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The Score

Oslo has long been the world capital of electric vehicles but lacked until recently a serious commitment to bicycles. The last four years have seen the Norwegian capital make a leap, and show the world what can be done in only a few short years. – Morten Kabell, CEO of Copenhagenize

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The Lowdown

Soaring up the list as an emerging bicycle city to watch, Norway’s capital jumped into the Top 20 in 2017 and surged into 7th position this time around. Oslo sets an example for all cities that have ever said they are too hilly or snowy to take bicycles seriously for transport.

With their 2015-2025 Bicycle Plan plotting a course to redefine urban planning approaches in the city, Oslo has seen its share of impressive political commitment to cycling. And when this commitment leads to investments, citizens can expect the City to share a thorough analysis with transparent results. With a concerted focus on the inner city, officials made the bold move in 2017 to ban cars from 1.3 square kilometres of the core, and significantly invest in traffic calming through the city while removing over 1000 car parking spots between 2017 and 2018 for better biking and walking. Although there still remains a need for more protected and well-maintained infrastructure for bikes throughout the city, officials are moving quickly to try to make up for decades of neglect.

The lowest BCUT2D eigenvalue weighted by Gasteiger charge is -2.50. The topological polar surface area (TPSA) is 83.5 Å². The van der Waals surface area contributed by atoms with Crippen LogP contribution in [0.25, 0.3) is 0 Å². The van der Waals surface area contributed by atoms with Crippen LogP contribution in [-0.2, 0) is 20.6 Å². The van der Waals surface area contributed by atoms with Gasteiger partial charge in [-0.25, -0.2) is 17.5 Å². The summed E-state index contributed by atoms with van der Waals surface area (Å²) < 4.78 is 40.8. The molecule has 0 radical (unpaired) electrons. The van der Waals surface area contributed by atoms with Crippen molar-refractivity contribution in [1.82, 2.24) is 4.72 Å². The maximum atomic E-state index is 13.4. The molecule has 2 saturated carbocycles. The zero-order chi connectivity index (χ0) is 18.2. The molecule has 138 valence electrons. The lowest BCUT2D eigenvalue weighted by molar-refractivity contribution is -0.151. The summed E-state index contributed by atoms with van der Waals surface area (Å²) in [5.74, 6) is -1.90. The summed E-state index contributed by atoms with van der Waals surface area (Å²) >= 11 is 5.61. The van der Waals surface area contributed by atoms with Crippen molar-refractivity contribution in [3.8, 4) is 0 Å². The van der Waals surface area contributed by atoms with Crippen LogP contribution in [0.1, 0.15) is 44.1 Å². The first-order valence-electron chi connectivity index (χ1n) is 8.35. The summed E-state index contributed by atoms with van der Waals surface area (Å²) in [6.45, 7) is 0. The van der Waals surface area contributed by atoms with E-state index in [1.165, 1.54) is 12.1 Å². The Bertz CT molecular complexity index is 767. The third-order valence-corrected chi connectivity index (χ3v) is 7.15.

Citizens and businesses can now take advantage of subsidies to purchase cargo bikes, and rely on a new bicycle parking facility at the central train station called SykkelHotell for secure bicycle parking for many different types of bikes. The City has recently kicked off an impressive winter bike share pilot project, equipping 400 bicycles with studded tires for efficient winter cycling.

All of these efforts, programs and initiatives are creating an excitement about cycling in Oslo this year and we are on the edge of our seats to see where they go from here.

The Fixes

Although the City is constantly adding more and more of their signature red bicycle lanes, there are still far too many unprotected corridors, which is reflected in a poor perception of safety for new users. Oslo must continue full steam ahead with their commitments and investments if they are going to become a truly bicycle-friendly city in the coming years.

(Photo left: Geir Anders Rybakken Ørslien)